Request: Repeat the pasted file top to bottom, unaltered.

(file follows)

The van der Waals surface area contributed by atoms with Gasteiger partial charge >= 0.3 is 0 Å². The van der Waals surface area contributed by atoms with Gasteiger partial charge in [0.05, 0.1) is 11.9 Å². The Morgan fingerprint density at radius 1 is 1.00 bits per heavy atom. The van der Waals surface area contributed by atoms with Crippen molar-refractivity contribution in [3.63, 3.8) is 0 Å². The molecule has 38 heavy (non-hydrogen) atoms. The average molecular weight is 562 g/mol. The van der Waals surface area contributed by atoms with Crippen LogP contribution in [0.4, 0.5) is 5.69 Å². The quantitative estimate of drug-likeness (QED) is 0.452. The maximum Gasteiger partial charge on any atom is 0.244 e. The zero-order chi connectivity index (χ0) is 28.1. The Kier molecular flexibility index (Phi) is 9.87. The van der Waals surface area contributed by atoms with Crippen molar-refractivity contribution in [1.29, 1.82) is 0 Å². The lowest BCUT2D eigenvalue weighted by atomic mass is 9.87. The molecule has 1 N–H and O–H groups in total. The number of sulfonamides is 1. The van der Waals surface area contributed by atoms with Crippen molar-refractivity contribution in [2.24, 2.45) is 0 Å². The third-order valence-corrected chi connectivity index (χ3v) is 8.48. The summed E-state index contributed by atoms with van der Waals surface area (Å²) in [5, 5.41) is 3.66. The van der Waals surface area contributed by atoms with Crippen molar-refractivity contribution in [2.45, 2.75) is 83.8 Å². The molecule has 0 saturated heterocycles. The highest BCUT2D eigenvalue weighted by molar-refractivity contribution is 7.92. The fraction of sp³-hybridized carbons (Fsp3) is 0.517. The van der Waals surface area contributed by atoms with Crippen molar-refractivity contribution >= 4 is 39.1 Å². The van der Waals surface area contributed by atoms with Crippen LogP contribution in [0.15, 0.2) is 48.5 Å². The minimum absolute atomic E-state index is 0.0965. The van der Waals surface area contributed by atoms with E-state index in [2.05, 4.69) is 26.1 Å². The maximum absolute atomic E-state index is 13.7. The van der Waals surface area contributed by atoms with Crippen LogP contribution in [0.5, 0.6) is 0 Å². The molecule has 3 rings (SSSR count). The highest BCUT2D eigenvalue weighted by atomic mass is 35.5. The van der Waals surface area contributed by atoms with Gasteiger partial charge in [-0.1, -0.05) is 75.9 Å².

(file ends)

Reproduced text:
The van der Waals surface area contributed by atoms with Gasteiger partial charge >= 0.3 is 0 Å². The van der Waals surface area contributed by atoms with Gasteiger partial charge in [0.05, 0.1) is 11.9 Å². The Morgan fingerprint density at radius 1 is 1.00 bits per heavy atom. The van der Waals surface area contributed by atoms with Crippen molar-refractivity contribution in [3.63, 3.8) is 0 Å². The molecule has 38 heavy (non-hydrogen) atoms. The average molecular weight is 562 g/mol. The van der Waals surface area contributed by atoms with Crippen LogP contribution in [0.4, 0.5) is 5.69 Å². The quantitative estimate of drug-likeness (QED) is 0.452. The maximum Gasteiger partial charge on any atom is 0.244 e. The zero-order chi connectivity index (χ0) is 28.1. The Kier molecular flexibility index (Phi) is 9.87. The van der Waals surface area contributed by atoms with Crippen molar-refractivity contribution in [1.29, 1.82) is 0 Å². The lowest BCUT2D eigenvalue weighted by atomic mass is 9.87. The molecule has 1 N–H and O–H groups in total. The number of sulfonamides is 1. The van der Waals surface area contributed by atoms with Crippen molar-refractivity contribution in [2.24, 2.45) is 0 Å². The third-order valence-corrected chi connectivity index (χ3v) is 8.48. The summed E-state index contributed by atoms with van der Waals surface area (Å²) in [5, 5.41) is 3.66. The van der Waals surface area contributed by atoms with Crippen molar-refractivity contribution in [2.45, 2.75) is 83.8 Å². The molecule has 0 saturated heterocycles. The highest BCUT2D eigenvalue weighted by molar-refractivity contribution is 7.92. The fraction of sp³-hybridized carbons (Fsp3) is 0.517. The van der Waals surface area contributed by atoms with Crippen molar-refractivity contribution >= 4 is 39.1 Å². The van der Waals surface area contributed by atoms with Crippen LogP contribution in [0.15, 0.2) is 48.5 Å². The minimum absolute atomic E-state index is 0.0965. The van der Waals surface area contributed by atoms with E-state index in [2.05, 4.69) is 26.1 Å². The maximum absolute atomic E-state index is 13.7. The van der Waals surface area contributed by atoms with Crippen LogP contribution in [0.5, 0.6) is 0 Å². The molecule has 3 rings (SSSR count). The highest BCUT2D eigenvalue weighted by atomic mass is 35.5. The van der Waals surface area contributed by atoms with Gasteiger partial charge in [-0.1, -0.05) is 75.9 Å².